The objective of these fellowships is to recruit outstanding new students for graduate study in the humanities and the arts within the College of Arts and Sciences at the University of Colorado at Boulder. The fellowship will cover tuition, fees, and insurance plus a stipend equivalent to a 50% (.4 FTE) Graduate Part-Time Instructor appointment for the first year of graduate study. In addition, students receiving these fellowships will be named Center for Humanities and the Arts Graduate Scholars and Artists. The Graduate Scholars and Artists Program will include a convocation dinner hosted by CHA and invitations to all CHA events. Students receiving a fellowship will normally receive departmental support after the fellowship period, and those who pursue a doctoral degree at CU will be encouraged to compete for a Thomas Edwin Devaney Dissertation Fellowship to provide support during their final year. Recent recipients: Abigail Gosselin (2003-4), Mary Krizan (2003-4), Amandine Catala (2006-7)
Chancellor's Graduate Fellowship Program
This is perhaps the university's most prestigious award for incoming graduate students, intended to attract outstanding graduate students to the university. Selected students receive a stipend of $20,000 for two academic years and a full waiver of all tuition and fees. Students admitted to a PhD program who are nominated by their department compete on a campus-wide basis for this award. The Philosophy Department has had two of its nominees win this award in the recent past, though they chose to go to other graduate programs.
The objective of these fellowships is to recruit outstanding new students for doctoral graduate study in the humanities and the arts within the College of Arts and Sciences at the University of Colorado at Boulder.The fellowship will cover tuition, fees, and insurance plus a stipend equivalent to a 50% (.4 FTE) Graduate Part-Time Instructor appointment for the first and second years of graduate study. In addition, new students receiving these fellowships will be named Center for Humanities and the Arts Graduate Scholars and Artists. The Graduate Scholars and Artists Program will include a convocation dinner hosted by CHA and invitations to all CHA events. Students receiving a fellowship will normally receive departmental support after the fellowship period, and those who pursue a doctoral degree at CU will be encouraged to compete for a Thomas Edwin Devaney Dissertation Fellowship to provide support during their final year. Recent recipients: Kendy Hess (2003-4, 2004-5), Jay Lynch (2004-5, 2005-6), Scott Wisor (2005-6, 2006-7).
Graduate School Diversity Fellowship
These are awarded to underrepresented first-year graduate students who demonstrate high academic promise. Their purpose is to increase the diversity of the graduate student body at the University of Colorado at Boulder. Only students with U.S. citizenship and permanent residents are eligible. The amount of each award is $2,500. Nominations are submitted by the departments in February.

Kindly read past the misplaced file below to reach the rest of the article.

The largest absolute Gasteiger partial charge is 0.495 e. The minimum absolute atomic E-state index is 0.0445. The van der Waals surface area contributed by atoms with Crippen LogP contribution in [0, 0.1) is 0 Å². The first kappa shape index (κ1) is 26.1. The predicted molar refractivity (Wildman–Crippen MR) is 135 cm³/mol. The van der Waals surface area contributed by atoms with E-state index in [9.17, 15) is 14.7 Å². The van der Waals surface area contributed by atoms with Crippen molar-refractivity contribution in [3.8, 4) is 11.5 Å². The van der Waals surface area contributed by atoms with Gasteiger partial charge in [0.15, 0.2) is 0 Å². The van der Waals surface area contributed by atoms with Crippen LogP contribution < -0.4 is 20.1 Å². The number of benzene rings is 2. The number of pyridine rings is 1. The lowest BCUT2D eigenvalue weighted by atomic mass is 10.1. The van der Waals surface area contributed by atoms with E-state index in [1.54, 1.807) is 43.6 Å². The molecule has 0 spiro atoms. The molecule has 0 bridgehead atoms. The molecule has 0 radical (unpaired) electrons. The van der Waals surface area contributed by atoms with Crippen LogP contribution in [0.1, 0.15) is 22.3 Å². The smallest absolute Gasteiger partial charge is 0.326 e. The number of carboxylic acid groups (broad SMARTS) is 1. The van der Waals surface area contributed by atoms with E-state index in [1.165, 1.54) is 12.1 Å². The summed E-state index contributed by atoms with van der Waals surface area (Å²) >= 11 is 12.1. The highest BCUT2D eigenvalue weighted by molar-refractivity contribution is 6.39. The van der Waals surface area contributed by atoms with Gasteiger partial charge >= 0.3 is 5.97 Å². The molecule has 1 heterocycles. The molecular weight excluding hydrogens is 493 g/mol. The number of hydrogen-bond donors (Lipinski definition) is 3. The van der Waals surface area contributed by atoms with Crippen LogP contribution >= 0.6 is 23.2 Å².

There are four University of Colorado fellowships available to currently enrolled PhD students across campus. In most cases, the department is asked to nominate students for a campus-wide competition; our students regularly win these fellowships, which enable them to work on their dissertations without having teaching duties.
George F. Reynolds
The George F. Reynolds fellowships are among the most prized awards offered by the Graduate School. George F. Reynolds, a teacher, scholar, humanist and philanthropist, who died in 1964, bequeathed funds for these yearly, self-perpetuating fellowships for outstanding graduate students in the humanities.The fellowship award is equal to the stipend for a Graduate Part Time Instructor and a tuition waiver for five hours. The fellowship period is one academic year.
According to the rules of the fellowship, each department in the humanities may nominate one student for this award. All eligible students in our department will automatically be considered as possible nominees.The department's nominee will be contacted by the Associate Chair for Graduate Studies in early March.
The objective of these fellowships is to assist students working in the humanities and the arts within the College of Arts and Sciences in the continuance and completion of their doctoral program. Devaney Dissertation Fellowships are equivalent to the stipend for a Graduate Part-time Instructor (50% time, .4FTE) and a tuition waiver for five hours. In addition, these students are named as Graduate Student Fellows in the Center for Humanities and the Arts; as such, they would be invited to be full participants in the work of CHA. Departments will nominate 1-2 students to compete for this award. Selection generally takes place in April. Past recipients include Matt Tedesco (2003-4), Abby Goselin (2005-6), Peter Higgins (2007-8), Jason Wyckoff (2008-9), Kelly Weirich (2014-15).
Emerson/Lowe Dissertation Fellowship